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How to Calculate DTI Ratio

In the world of real estate investment strategy, debt to income ratio, or DTI, is a way to compare the amount of debt you have to your overall income.

It is a lender’s way to estimate a potential borrower’s ability to make the monthly payments due on its loan, taking into account the borrower’s income and existing fixed monthly expenses, including debt service. It is generally expressed as a percentage.

Debt to Income Calculation

The DTI ratio calculation is simple, just divide the fixed monthly expenses (rent or mortgage, car payments, student loans, credit card debt, etc) by the borrower’s monthly gross income.

A good DTI ratio in the traditional lending world is considered to be 43%, meaning that your monthly expenses do not exceed 43% of your gross income. In the real estate investing world, that number varies.

Private lenders, like Rehab Financial Group, LP will look at the borrower’s overall income and expenses and review how much “free cash” the borrower has on a monthly basis. The acceptable DTI can vary greatly – generally the higher the income, the higher the DTI can be. It is perhaps easiest to explain it by examples as follows:

DTI Ratio Example A

Borrower A earns $48,000 per year in annual income, meaning $4,000 per month.

His monthly debts, including things like car payments, mortgage or rent, student loans, credit card debt, etc. AND the contemplated rehab loan total $2,800.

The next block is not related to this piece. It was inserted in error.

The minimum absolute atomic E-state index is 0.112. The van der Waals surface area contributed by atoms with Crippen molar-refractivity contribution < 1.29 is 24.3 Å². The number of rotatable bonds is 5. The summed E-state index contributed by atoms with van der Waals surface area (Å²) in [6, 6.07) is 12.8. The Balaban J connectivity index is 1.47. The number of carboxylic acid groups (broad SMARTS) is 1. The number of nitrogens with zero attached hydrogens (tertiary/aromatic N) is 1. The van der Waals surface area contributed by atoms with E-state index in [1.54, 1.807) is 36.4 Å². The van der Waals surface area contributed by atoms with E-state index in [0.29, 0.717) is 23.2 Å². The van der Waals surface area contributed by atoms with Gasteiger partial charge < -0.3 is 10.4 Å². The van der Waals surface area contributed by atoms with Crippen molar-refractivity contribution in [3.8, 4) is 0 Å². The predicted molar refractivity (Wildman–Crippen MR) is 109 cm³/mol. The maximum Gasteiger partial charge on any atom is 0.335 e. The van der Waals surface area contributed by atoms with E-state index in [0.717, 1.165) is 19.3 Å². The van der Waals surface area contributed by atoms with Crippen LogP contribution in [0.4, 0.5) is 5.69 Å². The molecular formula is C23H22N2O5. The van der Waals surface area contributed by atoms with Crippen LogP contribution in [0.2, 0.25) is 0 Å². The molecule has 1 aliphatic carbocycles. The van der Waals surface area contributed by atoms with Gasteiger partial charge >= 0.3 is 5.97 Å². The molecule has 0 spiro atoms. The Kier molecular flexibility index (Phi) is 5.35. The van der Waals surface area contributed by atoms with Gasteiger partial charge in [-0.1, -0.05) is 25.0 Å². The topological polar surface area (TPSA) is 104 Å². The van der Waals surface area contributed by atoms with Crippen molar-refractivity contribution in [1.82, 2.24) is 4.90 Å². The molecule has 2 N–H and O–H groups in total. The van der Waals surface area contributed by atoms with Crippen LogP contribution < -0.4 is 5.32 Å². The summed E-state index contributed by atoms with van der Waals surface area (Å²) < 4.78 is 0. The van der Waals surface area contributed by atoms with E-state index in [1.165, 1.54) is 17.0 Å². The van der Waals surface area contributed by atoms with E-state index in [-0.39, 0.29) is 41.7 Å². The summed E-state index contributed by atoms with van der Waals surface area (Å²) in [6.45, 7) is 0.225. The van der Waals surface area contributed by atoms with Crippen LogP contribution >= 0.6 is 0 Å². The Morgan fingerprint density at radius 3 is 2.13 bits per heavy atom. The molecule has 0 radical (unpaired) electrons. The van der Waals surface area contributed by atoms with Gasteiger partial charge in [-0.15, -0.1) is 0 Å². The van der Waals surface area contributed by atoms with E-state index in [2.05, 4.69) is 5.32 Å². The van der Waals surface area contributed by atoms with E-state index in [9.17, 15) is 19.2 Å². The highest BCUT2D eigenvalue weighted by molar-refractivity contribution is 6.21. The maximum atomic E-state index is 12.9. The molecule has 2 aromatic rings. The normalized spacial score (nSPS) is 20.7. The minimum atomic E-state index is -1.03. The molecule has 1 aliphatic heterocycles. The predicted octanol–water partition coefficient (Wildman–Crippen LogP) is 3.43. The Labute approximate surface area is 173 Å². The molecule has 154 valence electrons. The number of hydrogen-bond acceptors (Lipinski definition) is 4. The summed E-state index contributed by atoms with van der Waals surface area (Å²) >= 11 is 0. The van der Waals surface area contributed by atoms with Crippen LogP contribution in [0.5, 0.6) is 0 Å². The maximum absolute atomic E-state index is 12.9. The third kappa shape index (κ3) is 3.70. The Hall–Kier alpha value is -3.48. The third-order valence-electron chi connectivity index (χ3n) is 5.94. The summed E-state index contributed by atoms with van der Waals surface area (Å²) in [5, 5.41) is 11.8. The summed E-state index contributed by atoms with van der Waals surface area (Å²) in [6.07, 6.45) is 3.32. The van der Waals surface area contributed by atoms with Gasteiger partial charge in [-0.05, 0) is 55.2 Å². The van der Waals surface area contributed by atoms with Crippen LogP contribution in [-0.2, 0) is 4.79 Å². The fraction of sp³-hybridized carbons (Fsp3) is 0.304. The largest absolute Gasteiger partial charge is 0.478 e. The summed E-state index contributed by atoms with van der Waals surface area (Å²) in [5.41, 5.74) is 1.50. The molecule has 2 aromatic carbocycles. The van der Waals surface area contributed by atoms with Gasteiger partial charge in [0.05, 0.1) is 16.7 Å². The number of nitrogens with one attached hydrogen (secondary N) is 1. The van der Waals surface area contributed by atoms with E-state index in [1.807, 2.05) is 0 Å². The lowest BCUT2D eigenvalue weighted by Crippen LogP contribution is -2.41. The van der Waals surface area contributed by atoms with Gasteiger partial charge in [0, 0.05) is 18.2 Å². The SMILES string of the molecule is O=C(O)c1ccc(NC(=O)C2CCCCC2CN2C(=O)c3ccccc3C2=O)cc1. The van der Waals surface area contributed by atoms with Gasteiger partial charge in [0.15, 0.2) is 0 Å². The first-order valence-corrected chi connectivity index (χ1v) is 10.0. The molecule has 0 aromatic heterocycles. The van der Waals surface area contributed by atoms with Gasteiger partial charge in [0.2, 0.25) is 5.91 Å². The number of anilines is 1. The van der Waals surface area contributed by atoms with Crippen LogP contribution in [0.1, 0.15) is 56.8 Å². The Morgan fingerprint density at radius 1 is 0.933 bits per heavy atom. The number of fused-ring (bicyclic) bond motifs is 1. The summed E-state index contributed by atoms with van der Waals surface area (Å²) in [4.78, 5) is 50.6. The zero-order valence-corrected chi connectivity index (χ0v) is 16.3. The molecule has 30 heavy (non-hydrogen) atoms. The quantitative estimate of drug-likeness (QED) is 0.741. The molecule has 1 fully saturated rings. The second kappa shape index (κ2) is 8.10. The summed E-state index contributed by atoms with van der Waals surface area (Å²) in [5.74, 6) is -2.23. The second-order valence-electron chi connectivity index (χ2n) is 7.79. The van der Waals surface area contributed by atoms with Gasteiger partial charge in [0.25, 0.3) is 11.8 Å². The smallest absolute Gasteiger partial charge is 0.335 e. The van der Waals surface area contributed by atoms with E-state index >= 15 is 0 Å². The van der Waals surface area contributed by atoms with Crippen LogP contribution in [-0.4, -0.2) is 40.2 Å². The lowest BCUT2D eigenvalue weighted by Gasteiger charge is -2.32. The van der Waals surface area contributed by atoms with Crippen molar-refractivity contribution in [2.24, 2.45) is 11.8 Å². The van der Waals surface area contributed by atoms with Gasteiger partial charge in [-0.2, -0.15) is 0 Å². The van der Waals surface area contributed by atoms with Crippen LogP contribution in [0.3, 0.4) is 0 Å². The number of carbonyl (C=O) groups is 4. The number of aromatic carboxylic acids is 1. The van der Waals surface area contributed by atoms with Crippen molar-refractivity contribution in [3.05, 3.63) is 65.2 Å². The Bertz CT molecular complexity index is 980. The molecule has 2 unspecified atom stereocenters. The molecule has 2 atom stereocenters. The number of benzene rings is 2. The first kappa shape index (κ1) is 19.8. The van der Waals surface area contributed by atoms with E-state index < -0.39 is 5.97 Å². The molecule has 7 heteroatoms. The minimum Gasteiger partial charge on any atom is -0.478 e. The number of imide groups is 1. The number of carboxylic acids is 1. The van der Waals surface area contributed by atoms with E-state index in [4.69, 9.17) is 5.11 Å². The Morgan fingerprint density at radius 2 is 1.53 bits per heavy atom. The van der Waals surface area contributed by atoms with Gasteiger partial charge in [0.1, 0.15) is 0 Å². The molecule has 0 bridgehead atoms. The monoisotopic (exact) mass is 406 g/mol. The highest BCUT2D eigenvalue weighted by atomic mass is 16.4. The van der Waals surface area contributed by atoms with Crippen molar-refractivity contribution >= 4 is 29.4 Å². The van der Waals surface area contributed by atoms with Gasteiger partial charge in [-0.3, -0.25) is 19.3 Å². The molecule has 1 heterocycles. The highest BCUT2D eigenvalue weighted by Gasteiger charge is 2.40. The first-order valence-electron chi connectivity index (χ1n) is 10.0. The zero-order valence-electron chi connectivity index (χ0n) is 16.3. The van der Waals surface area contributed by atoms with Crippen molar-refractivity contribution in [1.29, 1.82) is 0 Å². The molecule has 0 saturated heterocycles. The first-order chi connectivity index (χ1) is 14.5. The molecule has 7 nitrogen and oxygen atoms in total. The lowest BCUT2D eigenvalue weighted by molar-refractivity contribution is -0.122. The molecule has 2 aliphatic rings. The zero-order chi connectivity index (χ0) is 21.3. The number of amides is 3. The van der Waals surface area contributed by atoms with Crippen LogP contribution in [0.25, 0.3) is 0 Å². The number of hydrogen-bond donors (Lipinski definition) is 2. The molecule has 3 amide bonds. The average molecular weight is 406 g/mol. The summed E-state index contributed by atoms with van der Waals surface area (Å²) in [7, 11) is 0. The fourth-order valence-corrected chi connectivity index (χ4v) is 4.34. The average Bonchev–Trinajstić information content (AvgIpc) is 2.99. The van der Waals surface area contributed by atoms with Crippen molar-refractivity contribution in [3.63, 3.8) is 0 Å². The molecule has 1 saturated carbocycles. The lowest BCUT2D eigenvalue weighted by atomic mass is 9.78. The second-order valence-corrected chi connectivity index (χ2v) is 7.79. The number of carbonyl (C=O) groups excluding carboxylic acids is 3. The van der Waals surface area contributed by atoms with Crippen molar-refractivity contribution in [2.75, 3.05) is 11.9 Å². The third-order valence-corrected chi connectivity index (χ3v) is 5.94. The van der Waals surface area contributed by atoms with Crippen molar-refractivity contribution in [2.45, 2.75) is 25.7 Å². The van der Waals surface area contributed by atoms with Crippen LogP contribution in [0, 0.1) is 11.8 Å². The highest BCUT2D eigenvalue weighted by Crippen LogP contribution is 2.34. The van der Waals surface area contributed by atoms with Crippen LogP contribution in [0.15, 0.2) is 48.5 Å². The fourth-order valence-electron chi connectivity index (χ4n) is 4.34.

His unallocated cash for non-fixed expenses (food, entertainment, taxes, insurance, etc.) is $1,200.

This means his DTI ratio is 70% ($2,800 divided by $4,000).

This DTI is too high for RFG as a lender to feel comfortable with, as the “free cash” per month is only $1,200.

DTI

DTI Ratio Example B

Borrower B earns $480,000 per year in annual income, meaning $40,000 per month.

Her monthly debt, including things like car payments, mortgage or rent, student loans, credit card debt, etc. AND the contemplated rehab loan total $28,000.

Her unallocated cash for non-fixed expenses (food, entertainment, taxes, insurance, etc.) is $12,000.

This means her DTI ratio is 70% ($28,000 divided by $40,000).

While her DTI alone is too high for RFG, she has $12,000 per month in “free cash.” This is a DTI that RFG would be comfortable with, as the amount of “free cash” per month is significant.

DTI Ratio and the Real Estate Investment Industry

As a word of caution, however, what is included in the gross income calculation is not necessarily consistent with all lenders. Remember that lenders tend to look at extending loans to borrowers in the most conservative way possible. Many will count only W-2 income (wages paid from a job).

Schedule E income, which is income found on Schedule E of IRS Form 1040, is income earned from rental real estate, partnerships, S corporations and other specific sources. Some lenders will use this income in calculating the DTI ratio, some will disregard it completely, and some will only use it if there is a least a two year history of Schedule E income (this history is often averaged together).

If you are worried about your DTI ratio when applying for a loan, and you have meaningful Schedule E income, you should check with your lender about whether they will use it in determining your DTI and ultimate approvability.

Remember, at RFG we use Schedule E to supplement a borrower’s income in determining approvability.

 

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